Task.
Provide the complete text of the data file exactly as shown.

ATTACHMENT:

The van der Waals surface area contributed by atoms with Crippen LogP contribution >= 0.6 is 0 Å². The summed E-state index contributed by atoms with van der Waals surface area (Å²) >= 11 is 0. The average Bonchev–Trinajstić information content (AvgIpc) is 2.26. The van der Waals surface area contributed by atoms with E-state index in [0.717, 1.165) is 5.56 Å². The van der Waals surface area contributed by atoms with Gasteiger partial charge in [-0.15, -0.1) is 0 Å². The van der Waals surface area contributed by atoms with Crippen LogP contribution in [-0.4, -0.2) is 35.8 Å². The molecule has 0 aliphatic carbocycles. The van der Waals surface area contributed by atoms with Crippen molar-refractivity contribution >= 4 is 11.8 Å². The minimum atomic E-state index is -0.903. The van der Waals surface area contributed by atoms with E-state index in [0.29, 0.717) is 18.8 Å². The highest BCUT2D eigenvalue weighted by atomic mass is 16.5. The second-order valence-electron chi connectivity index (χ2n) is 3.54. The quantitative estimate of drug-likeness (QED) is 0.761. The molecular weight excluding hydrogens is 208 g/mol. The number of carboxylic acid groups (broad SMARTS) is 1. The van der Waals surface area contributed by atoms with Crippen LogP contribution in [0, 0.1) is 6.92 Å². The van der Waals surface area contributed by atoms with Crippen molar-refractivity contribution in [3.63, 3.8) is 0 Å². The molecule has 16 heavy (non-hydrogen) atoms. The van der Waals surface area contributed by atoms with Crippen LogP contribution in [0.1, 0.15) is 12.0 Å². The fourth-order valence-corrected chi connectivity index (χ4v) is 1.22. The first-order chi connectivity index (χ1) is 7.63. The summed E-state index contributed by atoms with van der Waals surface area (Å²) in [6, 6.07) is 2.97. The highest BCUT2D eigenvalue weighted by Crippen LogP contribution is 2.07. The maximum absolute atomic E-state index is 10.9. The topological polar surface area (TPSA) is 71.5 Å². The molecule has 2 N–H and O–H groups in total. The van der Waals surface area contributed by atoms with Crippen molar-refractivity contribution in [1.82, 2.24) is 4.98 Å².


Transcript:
The van der Waals surface area contributed by atoms with Crippen LogP contribution >= 0.6 is 0 Å². The summed E-state index contributed by atoms with van der Waals surface area (Å²) >= 11 is 0. The average Bonchev–Trinajstić information content (AvgIpc) is 2.26. The van der Waals surface area contributed by atoms with E-state index in [0.717, 1.165) is 5.56 Å². The van der Waals surface area contributed by atoms with Gasteiger partial charge in [-0.15, -0.1) is 0 Å². The van der Waals surface area contributed by atoms with Crippen LogP contribution in [-0.4, -0.2) is 35.8 Å². The molecule has 0 aliphatic carbocycles. The van der Waals surface area contributed by atoms with Crippen molar-refractivity contribution >= 4 is 11.8 Å². The minimum atomic E-state index is -0.903. The van der Waals surface area contributed by atoms with E-state index in [0.29, 0.717) is 18.8 Å². The highest BCUT2D eigenvalue weighted by atomic mass is 16.5. The second-order valence-electron chi connectivity index (χ2n) is 3.54. The quantitative estimate of drug-likeness (QED) is 0.761. The molecular weight excluding hydrogens is 208 g/mol. The number of carboxylic acid groups (broad SMARTS) is 1. The van der Waals surface area contributed by atoms with Crippen LogP contribution in [0, 0.1) is 6.92 Å². The van der Waals surface area contributed by atoms with Crippen molar-refractivity contribution in [3.63, 3.8) is 0 Å². The molecule has 16 heavy (non-hydrogen) atoms. The van der Waals surface area contributed by atoms with Crippen LogP contribution in [0.1, 0.15) is 12.0 Å². The fourth-order valence-corrected chi connectivity index (χ4v) is 1.22. The first-order chi connectivity index (χ1) is 7.63. The summed E-state index contributed by atoms with van der Waals surface area (Å²) in [6, 6.07) is 2.97. The highest BCUT2D eigenvalue weighted by Crippen LogP contribution is 2.07. The maximum absolute atomic E-state index is 10.9. The topological polar surface area (TPSA) is 71.5 Å². The molecule has 2 N–H and O–H groups in total. The van der Waals surface area contributed by atoms with Crippen molar-refractivity contribution in [1.82, 2.24) is 4.98 Å².